This week’s blog in our Financial Planter series is written by Chris Vasquez, Guest Blogger, who is a Personal Finance Expert*
As the New Year begins, you may be wondering whether there are any measures you can take to lower what you may owe in taxes for 2016. While each taxpayer’s situation is different, here are a few ideas to consider that may possibly help to reduce your tax bill. Quick disclosure: I am a licensed financial advisor, not a Certified Public Accountant. I suggest talking to your CPA or tax expert after reading this article. Let’s get started…
Make a tax-deductible contribution to your Traditional IRA. With this option, you don’t actually have to make the contribution by the end of year, but it must be done before April 15th. You may be eligible to contribute up to $5,500 into a tax-deductible IRA. Eligibility depends on whether you have earned income, whether you are an active participant in a company-sponsored retirement plan, and most importantly, whether you have the funds ready to be invested. There are restrictions and rules you must play by, but this may serve two purposes: it allows you to invest for your future and it may reduce your tax bill.
Consider selling assets that show losses inside a taxable account. A taxable account is an account on which you must pay taxes on any realized income and gains earned inside the account, but there may be a way to reduce that tax bill if you have losses.
First, some definitions from Investopedia to help us distinguish the difference between “unrealized gain vs unrealized loss”:
1.) "An unrealized gain is a profit that exists on paper, resulting from an investment. It is a profitable position that has yet to be sold in return for cash, such as a stock position that has increased in value but remains open. That gain becomes realized once the position is closed for a profit, or if a mutual fund you own pays out a capital gains distribution - and thus creates a tax liability."
2.) "An unrealized loss is a loss that results from holding onto an asset after it has decreased in price, rather than selling it and realizing the loss. An investor may prefer to let a loss go unrealized in the hope that the asset will eventually recover in price, thereby at least breaking even or posting a marginal profit. For tax purposes, a loss needs to be realized before it can be used to offset capital gains."
Now, if there is a realized loss inside your taxable account, you may be able to write off all or part of it. Remember, you cannot write off short-term losses (a loss that you realize in under 365 days), only long term losses (anything more than 365 days). A capital loss results from selling an investment at less than the purchase price or adjusted basis. For example, say you purchase $10,000 worth of company XYZ and you sell XYZ in two years for $7,000. You would have a capital loss of $3,000 which you can write off against your income or gains inside your taxable account. You may ask, “What if this company XYZ goes down to $0?” In that case, the IRS allows you to carry forward the leftover portion indefinitely in $3,000 increments each year. This does not mean you want an account to have huge losses, but this may be an option for you to keep in mind.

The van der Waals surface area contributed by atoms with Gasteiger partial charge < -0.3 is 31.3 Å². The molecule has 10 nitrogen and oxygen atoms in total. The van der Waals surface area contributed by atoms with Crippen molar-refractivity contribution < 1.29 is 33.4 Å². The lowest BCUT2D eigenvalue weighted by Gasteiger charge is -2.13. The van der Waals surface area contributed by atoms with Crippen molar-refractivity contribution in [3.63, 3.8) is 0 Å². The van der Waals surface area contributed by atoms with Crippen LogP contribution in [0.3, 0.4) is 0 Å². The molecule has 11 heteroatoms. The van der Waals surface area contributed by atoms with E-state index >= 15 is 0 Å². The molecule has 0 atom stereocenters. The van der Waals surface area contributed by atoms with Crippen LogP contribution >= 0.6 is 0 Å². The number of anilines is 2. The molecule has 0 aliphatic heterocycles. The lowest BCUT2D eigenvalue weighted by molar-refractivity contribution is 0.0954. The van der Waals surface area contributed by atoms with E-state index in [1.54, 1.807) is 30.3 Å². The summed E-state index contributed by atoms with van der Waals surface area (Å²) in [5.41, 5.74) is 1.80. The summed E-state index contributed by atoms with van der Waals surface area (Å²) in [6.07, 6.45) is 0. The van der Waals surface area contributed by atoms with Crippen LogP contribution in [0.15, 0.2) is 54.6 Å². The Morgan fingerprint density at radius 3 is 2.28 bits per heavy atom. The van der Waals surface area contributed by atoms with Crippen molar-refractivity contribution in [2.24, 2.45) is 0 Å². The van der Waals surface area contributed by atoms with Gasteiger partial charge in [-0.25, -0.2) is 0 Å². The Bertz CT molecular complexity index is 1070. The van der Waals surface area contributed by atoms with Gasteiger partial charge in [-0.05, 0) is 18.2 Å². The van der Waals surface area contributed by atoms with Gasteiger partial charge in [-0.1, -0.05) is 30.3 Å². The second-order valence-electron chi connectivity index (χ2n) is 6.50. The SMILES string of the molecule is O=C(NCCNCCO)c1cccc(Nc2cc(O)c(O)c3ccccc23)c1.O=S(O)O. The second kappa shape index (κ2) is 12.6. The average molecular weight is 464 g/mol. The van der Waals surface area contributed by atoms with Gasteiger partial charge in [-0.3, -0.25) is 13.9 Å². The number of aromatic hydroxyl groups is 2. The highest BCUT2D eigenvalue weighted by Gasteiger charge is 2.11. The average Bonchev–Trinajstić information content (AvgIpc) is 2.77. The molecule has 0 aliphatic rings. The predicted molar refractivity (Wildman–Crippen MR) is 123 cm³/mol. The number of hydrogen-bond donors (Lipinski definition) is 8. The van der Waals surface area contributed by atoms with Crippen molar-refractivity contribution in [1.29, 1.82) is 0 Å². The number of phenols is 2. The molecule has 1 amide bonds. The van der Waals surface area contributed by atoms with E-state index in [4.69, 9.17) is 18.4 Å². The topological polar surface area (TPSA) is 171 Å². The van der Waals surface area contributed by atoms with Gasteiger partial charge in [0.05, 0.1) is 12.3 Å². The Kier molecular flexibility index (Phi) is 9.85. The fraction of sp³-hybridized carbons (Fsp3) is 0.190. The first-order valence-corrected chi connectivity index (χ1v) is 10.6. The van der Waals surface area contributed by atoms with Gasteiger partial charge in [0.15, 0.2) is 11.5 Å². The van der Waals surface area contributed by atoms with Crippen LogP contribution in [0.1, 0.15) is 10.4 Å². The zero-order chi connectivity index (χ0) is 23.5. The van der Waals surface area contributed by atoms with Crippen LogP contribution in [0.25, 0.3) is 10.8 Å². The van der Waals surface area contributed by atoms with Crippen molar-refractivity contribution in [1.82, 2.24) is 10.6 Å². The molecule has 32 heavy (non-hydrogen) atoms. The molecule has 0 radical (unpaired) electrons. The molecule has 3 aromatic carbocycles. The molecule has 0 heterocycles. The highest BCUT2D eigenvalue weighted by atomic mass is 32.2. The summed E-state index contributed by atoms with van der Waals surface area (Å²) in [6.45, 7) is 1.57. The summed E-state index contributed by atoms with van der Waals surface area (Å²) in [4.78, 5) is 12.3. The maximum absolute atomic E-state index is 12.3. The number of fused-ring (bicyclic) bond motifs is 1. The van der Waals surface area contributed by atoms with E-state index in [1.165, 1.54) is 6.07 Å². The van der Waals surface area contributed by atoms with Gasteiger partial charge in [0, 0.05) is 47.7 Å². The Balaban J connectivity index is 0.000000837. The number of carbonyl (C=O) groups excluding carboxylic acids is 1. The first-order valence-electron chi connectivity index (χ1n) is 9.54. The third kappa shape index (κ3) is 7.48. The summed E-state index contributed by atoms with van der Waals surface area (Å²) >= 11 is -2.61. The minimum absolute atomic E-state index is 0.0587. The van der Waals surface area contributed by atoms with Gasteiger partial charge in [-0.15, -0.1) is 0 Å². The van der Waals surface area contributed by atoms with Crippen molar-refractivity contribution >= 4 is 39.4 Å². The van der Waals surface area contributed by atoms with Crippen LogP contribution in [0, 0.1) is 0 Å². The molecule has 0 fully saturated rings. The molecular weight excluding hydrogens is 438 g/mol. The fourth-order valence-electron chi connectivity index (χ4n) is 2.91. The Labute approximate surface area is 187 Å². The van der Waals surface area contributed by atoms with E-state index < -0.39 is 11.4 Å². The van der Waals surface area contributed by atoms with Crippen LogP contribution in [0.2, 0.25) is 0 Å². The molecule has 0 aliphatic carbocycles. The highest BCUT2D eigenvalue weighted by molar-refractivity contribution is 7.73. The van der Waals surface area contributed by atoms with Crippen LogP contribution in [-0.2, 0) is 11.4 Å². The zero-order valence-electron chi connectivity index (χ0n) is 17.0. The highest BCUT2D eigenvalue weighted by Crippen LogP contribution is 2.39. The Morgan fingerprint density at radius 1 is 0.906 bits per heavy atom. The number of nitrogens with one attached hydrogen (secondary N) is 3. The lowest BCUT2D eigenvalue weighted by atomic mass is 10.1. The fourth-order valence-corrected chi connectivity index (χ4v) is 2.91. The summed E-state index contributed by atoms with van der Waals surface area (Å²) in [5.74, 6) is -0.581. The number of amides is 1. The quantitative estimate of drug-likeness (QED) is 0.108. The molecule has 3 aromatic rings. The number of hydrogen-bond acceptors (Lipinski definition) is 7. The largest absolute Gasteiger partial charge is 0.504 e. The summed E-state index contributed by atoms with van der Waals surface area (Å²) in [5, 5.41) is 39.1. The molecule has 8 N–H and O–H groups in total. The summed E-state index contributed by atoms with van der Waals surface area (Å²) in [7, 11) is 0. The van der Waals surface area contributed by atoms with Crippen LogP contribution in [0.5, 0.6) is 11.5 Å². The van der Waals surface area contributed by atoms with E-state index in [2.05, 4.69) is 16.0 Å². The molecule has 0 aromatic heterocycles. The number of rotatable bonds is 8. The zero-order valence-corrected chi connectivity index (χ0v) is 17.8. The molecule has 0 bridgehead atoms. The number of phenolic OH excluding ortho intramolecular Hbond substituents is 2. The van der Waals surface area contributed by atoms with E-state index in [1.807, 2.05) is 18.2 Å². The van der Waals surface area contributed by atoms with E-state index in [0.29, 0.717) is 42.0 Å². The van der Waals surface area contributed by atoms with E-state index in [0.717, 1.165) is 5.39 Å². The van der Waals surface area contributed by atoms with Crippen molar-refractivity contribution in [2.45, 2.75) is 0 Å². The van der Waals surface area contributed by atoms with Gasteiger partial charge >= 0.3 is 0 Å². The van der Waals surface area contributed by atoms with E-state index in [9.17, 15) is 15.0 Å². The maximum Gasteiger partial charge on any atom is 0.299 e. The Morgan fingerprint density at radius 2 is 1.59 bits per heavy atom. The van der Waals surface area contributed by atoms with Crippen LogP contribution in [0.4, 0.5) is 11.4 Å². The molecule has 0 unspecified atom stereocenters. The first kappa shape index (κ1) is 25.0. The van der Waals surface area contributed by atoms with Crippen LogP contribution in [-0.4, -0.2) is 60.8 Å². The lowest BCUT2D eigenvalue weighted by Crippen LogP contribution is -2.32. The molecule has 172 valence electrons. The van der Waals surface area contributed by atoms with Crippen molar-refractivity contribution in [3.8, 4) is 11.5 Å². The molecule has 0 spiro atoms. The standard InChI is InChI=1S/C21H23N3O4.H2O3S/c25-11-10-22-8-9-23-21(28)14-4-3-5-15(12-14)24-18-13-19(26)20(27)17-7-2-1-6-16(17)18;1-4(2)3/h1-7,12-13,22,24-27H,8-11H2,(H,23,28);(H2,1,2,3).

Compile your receipts from your charitable contributions during the calendar year. A gift to a qualified charitable organization may entitle you to a charitable contribution deduction against your income tax if you itemize deductions. Make sure the organization you are contributing to has a 501(c)(3) classification under the Internal Revenue Code. To verify an organization is recognized as tax-exempt, ask them to see a copy of their IRS letter (some organizations list it on their websites) confirming their official status or simply visit the IRS website to search a list of organizations eligible to receive tax-deductible charitable contributions. Also, it’s important to keep track of your receipts to show proof of your charitable contributions throughout the year—this way if you’re ever audited by the IRS, you’ll have adequate evidence of your donation. This may lower your taxable income while you feel good that you contributed toward a cause you support!
Tax planning takes forward thinking to avoid being put in a situation of frustration when you actually file your taxes. Remember, you can always file your taxes early. If you owe money, then you don’t have to pay until the due date of April 15th without filing an extension. This may mean considering the various tax options you have throughout the year. Some of these options are a matter of saving more for future tax-deductible contributions, adjusting your federal tax withholding on your paycheck, keeping an eye on your taxable accounts for losses, among other options… Remember: April 15th comes every year!
*All content provided in this blog is supplied by Chris Vasquez and is for informational purposes only. Barclaycard makes no representations as to the accuracy or completeness of any information contained in the article or found by following any link within this blog.
Chris Vasquez, is a Financial Advisor with Lucien, Stirling & Gray Advisory Group, Inc. in Austin, Texas and is passionate about helping people achieve the life they want. Chris emphasizes that daily behavior with your finances is more important than knowing every detail about financial planning.
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